LONDON, March 7 A German bribery trial that opens next month in Munich will decide the fate of Bernie Ecclestone, the 83-year-old Briton who has turned Formula One into a huge global business over the last three decades.
The looming trial and the damning conclusions of a British judge in a damages case last month have sparked a fresh bout of speculation that Ecclestone's long reign is drawing to a close.
The billionaire has sent out mixed messages. He told Reuters last month that it was business as usual but struck a more downbeat note with the Financial Times this week when he conceded that the German trial would divert his attention and talked of grooming a successor.
Private equity group CVC, the largest shareholder in Formula One with a stake of 35 percent, has said it will fire Ecclestone if he is found guilty of wrongdoing.
Ecclestone says he will fight to clear his name in the German case which stems from a deal eight years ago when CVC bought into Formula One.
Despite his age and legal problems, there is no obvious successor to Ecclestone and his departure would almost certainly lead to a change in structure with power more evenly spread across a broader executive team.
Red Bull boss Christian Horner is seen as the most likely replacement but he has played down the speculation. Premier League chief executive Richard Scudamore and outgoing Sainsbury boss Justin King are other people who have been linked with the role.
TOUGH ACT TO FOLLOW
A former used car salesman and team owner, Ecclestone will be a tough act to follow when he does step aside.
The sport has a unique business model, with the rights owner earning fees from circuit owners, television deals and sponsors for annual revenues of around $1.5 billion.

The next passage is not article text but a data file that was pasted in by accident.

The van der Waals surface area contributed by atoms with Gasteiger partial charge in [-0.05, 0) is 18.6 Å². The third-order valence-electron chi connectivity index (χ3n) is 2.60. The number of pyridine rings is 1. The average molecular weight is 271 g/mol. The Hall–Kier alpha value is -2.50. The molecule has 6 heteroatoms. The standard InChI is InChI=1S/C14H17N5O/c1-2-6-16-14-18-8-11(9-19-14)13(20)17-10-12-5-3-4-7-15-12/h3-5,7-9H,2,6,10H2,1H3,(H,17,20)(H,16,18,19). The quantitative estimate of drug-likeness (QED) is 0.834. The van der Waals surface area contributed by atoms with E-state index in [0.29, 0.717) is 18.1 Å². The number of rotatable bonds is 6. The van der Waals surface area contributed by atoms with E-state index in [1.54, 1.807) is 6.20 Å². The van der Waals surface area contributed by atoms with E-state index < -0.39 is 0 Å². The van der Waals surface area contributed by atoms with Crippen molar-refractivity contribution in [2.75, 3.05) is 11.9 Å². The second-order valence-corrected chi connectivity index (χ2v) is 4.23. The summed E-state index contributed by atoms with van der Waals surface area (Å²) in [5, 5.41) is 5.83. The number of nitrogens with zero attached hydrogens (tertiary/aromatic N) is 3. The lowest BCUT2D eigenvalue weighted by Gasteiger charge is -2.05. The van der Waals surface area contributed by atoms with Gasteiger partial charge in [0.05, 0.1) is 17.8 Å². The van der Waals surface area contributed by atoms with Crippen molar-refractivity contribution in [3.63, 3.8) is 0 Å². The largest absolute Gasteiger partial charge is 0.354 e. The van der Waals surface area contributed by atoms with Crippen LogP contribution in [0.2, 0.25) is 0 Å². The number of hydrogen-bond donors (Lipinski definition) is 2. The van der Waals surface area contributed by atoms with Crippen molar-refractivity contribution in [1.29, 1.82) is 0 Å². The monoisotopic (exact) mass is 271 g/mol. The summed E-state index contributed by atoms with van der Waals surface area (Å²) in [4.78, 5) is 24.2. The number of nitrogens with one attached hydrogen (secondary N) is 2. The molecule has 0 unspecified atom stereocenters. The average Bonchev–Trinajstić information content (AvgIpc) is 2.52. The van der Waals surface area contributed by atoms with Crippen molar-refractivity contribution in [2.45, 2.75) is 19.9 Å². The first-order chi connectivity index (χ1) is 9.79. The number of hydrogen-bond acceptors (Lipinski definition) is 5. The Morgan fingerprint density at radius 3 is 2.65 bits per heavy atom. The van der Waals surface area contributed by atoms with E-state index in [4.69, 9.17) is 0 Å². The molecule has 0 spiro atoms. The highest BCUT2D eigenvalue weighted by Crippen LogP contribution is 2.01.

Ecclestone has been adept at tapping into emerging markets like China, the Middle East and Russia - the latter due to join the calendar this season with a race in Sochi.
Although Ecclestone remains in day-to-day charge of Formula One, he has stepped down as a director pending the outcome of the German trial which is expected to last until September, with the court sitting two days each week.
He also faces closer supervision from leading figures on the Formula One board who must now sign off on major contracts.
The bribery trial has its roots in a deal in 2005 when private equity group CVC bought a 47 percent stake in Formula One from German bank BayernLB.
Ecclestone is accused of bribing former BayernLB chief risk officer Gerhard Gribkowsky to steer the sale towards CVC which wanted to keep him on as chief executive.
Gribkowsky has been jailed for taking a $44 million payment from Ecclestone and his family trust.
Ecclestone says he paid Gribkowsky because the banker was threatening to make false claims about his tax status.
A British judge last month dismissed a $100 million damages claim brought against Ecclestone by a German media firm over the CVC deal.
Although he won the case, Ecclestone did not emerge completely unscathed. Judge Guy Newey said he was part of a "corrupt agreement" with Gribkowsky and that he could not be regarded as a reliable or truthful witness.
The uncertainty over Ecclestone's future makes it hard to revisit stalled efforts for a stock market listing of the business.
With that exit route for CVC closed, media reports last month said U.S. groups Liberty Global and Discovery Communications had approached it about buying a major stake. (Editing by Ed Osmond)